Social Media for Marketers: Do This, Not That

One trait marketers and journalists have in common: The best at their craft are gifted storytellers. The challenge they both have today is telling a compelling story in 140 characters. Fortunately, much of the best advice for storytelling via social media is applicable to marketers and journalists alike.

In fact, I just attended JournCamp, hosted by the Society of Professional Journalists, with DMN‘s Elyse Dupré. We found much of the advice to be as relevant to marketers as it was to the journalists attending. For example, the day wrapped with 90 minutes of social media advice from someone expert at social interactions: Sree Sreenivasan, chief digital officer at the Metropolitan Museum of Art in New York.

Sree took the stage not with a laptop and PowerPoint, but with an iPhone 6, Google Slides, and a VGA-to-lighting adapter. Along with the cool factor was the practicality of easily going to various social media sites as he gave advice about them, as well as zooming in on key points on his slides. Mostly, Sreenivasan was emphasizing the importance of mobile today.

During Sreenivasan’s opening remarks, he stressed the continued relevance of trained professionals in telling stories. “In a time when everyone is a writer, the trained writer stands taller,” he said, adding the same about photographers. I’ll echo that statement for marketers, as well. It takes marketing expertise to get your brand heard above the din.

 “The scarcest resource of the 20th century is human attention,” Sreenivasan added. Luckily, for me, Elyse, and the other attendees, he provided valuable advice on how to get it.  Here, I pass on some of his words of wisdom to you.

Know your ABCs: Always be charging, always be connecting, and always be collecting.  

The first ABC is obviously to keep your mobile device(s) charged. In this time of always-on connectivity, it’s hard to stay social on the go if your phone dies.

 

The second ABC—always be connecting—is about two things. First, to connect with influencers. “It’s not about the raw numbers,” Sreenivasan said. “It’s not who follows you that matters; it’s who follows who follows you that matters.” Get influencers to follow you, he advised.

Second, “always be connecting” is about not being “an ask,” someone whose first communication with a new contact is to ask a favor. Don’t be that person, Sreenivasan said. Follow influencers. Comment on their posts. Interact with them. And do all of this before you need or ask for favors.

Last is always be collecting. Take photos, bookmark interesting content, and so on. These are items you can use to enrich your social posts. “Use images with posts,” Sreenivasan asserted, “or have a damn good reason why you don’t.”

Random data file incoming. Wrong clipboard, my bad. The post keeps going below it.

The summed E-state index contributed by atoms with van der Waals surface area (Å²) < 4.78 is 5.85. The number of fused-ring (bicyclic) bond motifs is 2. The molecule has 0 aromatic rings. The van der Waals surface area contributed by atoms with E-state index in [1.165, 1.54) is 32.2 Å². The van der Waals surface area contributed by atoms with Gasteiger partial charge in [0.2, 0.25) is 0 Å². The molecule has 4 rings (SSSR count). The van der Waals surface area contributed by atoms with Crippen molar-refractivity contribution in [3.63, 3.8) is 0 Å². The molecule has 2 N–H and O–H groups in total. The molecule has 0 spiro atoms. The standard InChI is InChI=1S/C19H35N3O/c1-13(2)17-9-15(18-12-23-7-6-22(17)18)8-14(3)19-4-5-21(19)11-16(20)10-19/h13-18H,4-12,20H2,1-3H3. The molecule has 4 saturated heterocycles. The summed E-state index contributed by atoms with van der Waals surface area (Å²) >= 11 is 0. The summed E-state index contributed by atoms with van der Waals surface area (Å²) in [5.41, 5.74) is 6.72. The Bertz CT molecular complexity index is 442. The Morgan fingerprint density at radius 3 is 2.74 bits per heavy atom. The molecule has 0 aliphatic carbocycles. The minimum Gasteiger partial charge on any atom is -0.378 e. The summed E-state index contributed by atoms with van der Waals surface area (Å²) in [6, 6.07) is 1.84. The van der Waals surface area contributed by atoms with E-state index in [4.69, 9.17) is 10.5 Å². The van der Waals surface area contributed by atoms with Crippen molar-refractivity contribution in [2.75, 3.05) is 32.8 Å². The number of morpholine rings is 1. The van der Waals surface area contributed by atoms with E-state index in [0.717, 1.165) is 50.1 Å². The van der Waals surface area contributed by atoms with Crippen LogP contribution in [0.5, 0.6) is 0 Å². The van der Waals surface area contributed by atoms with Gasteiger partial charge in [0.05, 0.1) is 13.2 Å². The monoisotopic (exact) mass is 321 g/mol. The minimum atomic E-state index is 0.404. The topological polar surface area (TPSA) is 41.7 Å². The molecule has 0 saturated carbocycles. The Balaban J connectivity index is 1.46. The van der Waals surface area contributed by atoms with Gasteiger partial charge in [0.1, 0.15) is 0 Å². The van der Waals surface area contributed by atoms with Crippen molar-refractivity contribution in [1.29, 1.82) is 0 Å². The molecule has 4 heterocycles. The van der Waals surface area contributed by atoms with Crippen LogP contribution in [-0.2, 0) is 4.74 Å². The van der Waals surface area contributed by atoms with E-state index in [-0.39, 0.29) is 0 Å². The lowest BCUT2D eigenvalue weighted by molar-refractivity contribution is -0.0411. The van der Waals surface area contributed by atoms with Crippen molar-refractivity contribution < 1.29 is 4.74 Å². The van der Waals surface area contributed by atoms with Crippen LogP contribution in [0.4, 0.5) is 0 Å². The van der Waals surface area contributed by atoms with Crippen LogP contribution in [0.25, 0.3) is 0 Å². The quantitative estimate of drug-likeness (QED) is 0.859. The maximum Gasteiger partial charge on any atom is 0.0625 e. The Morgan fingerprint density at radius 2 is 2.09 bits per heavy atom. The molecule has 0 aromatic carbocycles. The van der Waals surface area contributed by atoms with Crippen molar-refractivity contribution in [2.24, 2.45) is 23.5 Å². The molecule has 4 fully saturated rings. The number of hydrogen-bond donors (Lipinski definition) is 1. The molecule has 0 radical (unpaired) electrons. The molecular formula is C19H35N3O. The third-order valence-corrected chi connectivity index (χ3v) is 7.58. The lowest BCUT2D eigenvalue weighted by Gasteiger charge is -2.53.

The other item to collect is data. This will allow you to see what resonates—or doesn’t—and adjust accordingly.

Make contact lists. Just like you segment customers for targeted communications, create lists on social sites such as Facebook and Twitter (private is OK, too). Doing so makes it easier to track the activities of specific people or companies in your networks, which in turn makes it easier to engage with them. It also simplifies the process of posting to specific groups (e.g., public, friends only).  

Be an (engaging) expert. Sreenivasan showed a list of the top 20 influencers in the art world on Twitter. Nearly all of them are prominent museums. But one is Mar Dixon, a woman from the village of Shropshire in the UK who is “passionate about culture” according to her website. She has fewer followers than many of the museums, but hers are engaged enough to have catapulted Dixon to be fifth on that list of influencers. “Aim to be the Mar Dixon of your industry,” Sreenivasan recommended.

Think first. Sreenivasan repeated advice a colleague wisely gave: “Show excellent judgment on Twitter.” He takes that so seriously that he spends three to six minutes crafting each tweet, and writes each as if it’s his last one. 

“Show your best you on social.” Some people rarely update their bio or photo on social sites. Bad idea, Sreenivasan said. There are 160 characters in a Twitter bio, use them wisely. He suggested, for example, updating it weekly with links to examples of your best new work. And if you want to be contacted, make it easy to do so by including your work email in the bio.

As for your photo: No kids, dogs, icons; this is your professional persona. Use a professional photograph. (It’s shocking to me how many marketing executives don’t have one.)

Get a handle on it. Certainly, your Twitter handle can be your name. But, if not, it should be the best handle you can get. And it shouldn’t include your company name. Sreenivasan quotes a social media expert as saying that using your company name in your Twitter handle is like tattooing a significant other’s name on your arm. Bad idea. If you’re a chief marketer, consider something like @LastNameCMO.

Tweet to engage. According to Sreenivasan, the perfect tweet has a link, handle, and photo. Not all tweets have to have all three, but you have to try, he said.

Amplify the fans and ignore the trolls. In the case of negative comments, Sreenivasan recommends responding only to correct falsehoods.

Get snapping. “The camera is now an essential part of social media,” Sreenivasan said. So, learn how to use your smartphone camera—well. His advice: Don’t shoot square. Ever. Occasionally, use pano for dramatic effect (and point your feet where you want to end).

And finally…

Use Sreenivasan’s lucky 13. When writing social posts, be helpful, useful, timely, informative, relevant, practical, actionable, generous, credible, brief, entertaining, fun, and occasionally funny. “Be some of these,” he said, “not all of them.”

Want more? You can see an overview of Sreenivasan’s social media success formula here or check out more SreeTips on Facebook. 

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